I just had a brief back and forth with Whole Foods honcho John Mackie about this Walter Williams column in which the economist (whose work I typically enjoy, by the by) excoriates “weak-kneed CEOs” who “capitulate” to anti-capitalist NGOs by agreeing to carry “fair trade” products when, as the Milton Friedman line has it, a corporation’s only “social responsibility”is to maximize shareholder value. Mackie thought that, given the extraordinary success of the company, he knew a thing or two about maximizing shareholder value, and that there was nothing wrong with a company achieving various other values—in particular when, far from “capitulating” to outside groups, they’re satisfying their own customers‘ preference for those kinds of products. I had a few thoughts as well.
Increasingly, we live in an economy driven by semiotic consumption. So, for instance, I’m not just buying a pair of Nikes, if by that we mean a particular pair of shoes that have nice ankle support or whatever other intrinsic properties. I’m also buying what the Swoosh means, or what a Diesel logo means, or what a hybrid Prius means, etc. If commodity “value” on the consumer end can have this character, why not shareholder “value”?
The “value” of a given stock portfolio is already dependent on a subjective risk profile. The same stock will be far more or less valuable to me individually depending on whether I’m a 25 year old with high tolerance for risk or a 55 year old looking for something more stable to last through retirement. Once we acknowledge “shareholder value” varies with risk profiles, why can’t it equally well value with a broader set of social value? Why is time preference on the monetary dimension the sole admissible subjective component here? People in the real world presumably have any number of reasons for holding stock—many people clearly buy shares because they believe in what a company is doing, not just because they expect it togenerate the highest returns. Plenty of people will refuse to own shares in tobacco companies or weapons manufacturers for the opposite reason.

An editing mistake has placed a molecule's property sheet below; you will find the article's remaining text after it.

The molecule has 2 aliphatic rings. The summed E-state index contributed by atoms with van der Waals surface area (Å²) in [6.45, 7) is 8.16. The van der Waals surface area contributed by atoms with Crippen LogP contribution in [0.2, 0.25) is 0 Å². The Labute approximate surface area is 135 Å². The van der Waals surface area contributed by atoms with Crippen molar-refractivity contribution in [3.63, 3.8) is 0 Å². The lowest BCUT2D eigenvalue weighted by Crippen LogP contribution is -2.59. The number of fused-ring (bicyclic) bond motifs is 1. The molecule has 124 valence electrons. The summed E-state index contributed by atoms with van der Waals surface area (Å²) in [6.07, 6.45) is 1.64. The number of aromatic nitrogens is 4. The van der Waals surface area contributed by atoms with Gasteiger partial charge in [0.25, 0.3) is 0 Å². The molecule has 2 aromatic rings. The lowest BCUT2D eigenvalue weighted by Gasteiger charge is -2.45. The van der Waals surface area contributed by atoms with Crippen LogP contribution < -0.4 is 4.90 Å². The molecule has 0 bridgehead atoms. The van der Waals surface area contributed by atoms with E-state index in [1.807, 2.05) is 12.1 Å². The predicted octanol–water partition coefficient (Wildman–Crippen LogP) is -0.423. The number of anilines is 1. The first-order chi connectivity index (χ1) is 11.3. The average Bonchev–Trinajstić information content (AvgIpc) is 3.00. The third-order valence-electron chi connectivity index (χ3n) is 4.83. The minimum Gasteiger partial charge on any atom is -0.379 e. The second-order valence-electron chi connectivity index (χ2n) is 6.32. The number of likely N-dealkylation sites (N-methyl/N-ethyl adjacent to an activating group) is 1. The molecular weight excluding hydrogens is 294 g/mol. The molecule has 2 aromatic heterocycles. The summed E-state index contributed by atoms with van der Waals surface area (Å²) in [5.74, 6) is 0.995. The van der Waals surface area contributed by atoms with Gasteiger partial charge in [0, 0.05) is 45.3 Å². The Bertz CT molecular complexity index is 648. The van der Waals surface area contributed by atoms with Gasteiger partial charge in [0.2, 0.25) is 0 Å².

My friend Doug Rushkoff likes to criticize corporations by means of a computer science analogy—they’re running strings of pernicious “code,” in the form of their constitutive rules and institutions—and by this he means (as I understand him) precisely the lexical priority given in law to maximizing monetary value. I think that was the upshot of a mostly silly-sounding documentary from last year called “The Corporation“(which I didn’t see). The idea in both cases, though, was that the fiduciary responsibility to maximize shareholder value—defined in a narrow monetary sense—obligated management to do things they weren’t particularly happy about, which probably most shareholders wouldn’t much care for either. But given that shareholder micromanagement isn’t really a live option, you’ve got this narrow conception of fiduciary responsibility that foreloses the possibility of management acting on their sense of non-monetary values shareholders might hold.
I don’t know any clean way around that, because as soon as you admit a semiotic component to shareholder value (and therefore fiduciary obligations) you open the door to highly impressionistic (and potentially exploitative) interpretations by management of what, precisely, their responsibility is. And one can imagine some kind of contractual way around this, perhaps, but it does seem to get awfully messy. Still, something worth thinking about: How to create stockholder/firm relationships that capture non-monetary values without requiring shareholders to approve by vote any deviation from the default of revenue maximization at all costs.